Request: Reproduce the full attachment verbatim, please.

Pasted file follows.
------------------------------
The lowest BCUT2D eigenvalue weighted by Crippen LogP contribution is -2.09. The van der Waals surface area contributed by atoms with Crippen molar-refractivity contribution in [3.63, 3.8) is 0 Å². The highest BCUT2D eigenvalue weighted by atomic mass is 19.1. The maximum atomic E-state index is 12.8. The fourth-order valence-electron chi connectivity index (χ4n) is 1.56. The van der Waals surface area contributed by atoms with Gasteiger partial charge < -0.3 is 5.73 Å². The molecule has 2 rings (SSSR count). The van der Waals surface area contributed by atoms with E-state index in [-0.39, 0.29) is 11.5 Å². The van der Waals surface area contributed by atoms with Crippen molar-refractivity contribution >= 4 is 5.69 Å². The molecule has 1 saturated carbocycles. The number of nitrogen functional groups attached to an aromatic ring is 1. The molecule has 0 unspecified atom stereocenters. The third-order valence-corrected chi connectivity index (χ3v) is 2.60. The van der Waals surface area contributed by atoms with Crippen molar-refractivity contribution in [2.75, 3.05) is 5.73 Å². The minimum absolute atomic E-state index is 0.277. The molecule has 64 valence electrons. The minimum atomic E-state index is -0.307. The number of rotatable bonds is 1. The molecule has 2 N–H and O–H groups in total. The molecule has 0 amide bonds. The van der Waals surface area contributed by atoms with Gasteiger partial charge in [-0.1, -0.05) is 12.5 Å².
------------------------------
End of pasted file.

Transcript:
The lowest BCUT2D eigenvalue weighted by Crippen LogP contribution is -2.09. The van der Waals surface area contributed by atoms with Crippen molar-refractivity contribution in [3.63, 3.8) is 0 Å². The highest BCUT2D eigenvalue weighted by atomic mass is 19.1. The maximum atomic E-state index is 12.8. The fourth-order valence-electron chi connectivity index (χ4n) is 1.56. The van der Waals surface area contributed by atoms with Gasteiger partial charge < -0.3 is 5.73 Å². The molecule has 2 rings (SSSR count). The van der Waals surface area contributed by atoms with E-state index in [-0.39, 0.29) is 11.5 Å². The van der Waals surface area contributed by atoms with Crippen molar-refractivity contribution >= 4 is 5.69 Å². The molecule has 1 saturated carbocycles. The number of nitrogen functional groups attached to an aromatic ring is 1. The molecule has 0 unspecified atom stereocenters. The third-order valence-corrected chi connectivity index (χ3v) is 2.60. The van der Waals surface area contributed by atoms with Crippen molar-refractivity contribution in [2.75, 3.05) is 5.73 Å². The minimum absolute atomic E-state index is 0.277. The molecule has 64 valence electrons. The minimum atomic E-state index is -0.307. The number of rotatable bonds is 1. The molecule has 2 N–H and O–H groups in total. The molecule has 0 amide bonds. The van der Waals surface area contributed by atoms with Gasteiger partial charge in [-0.1, -0.05) is 12.5 Å².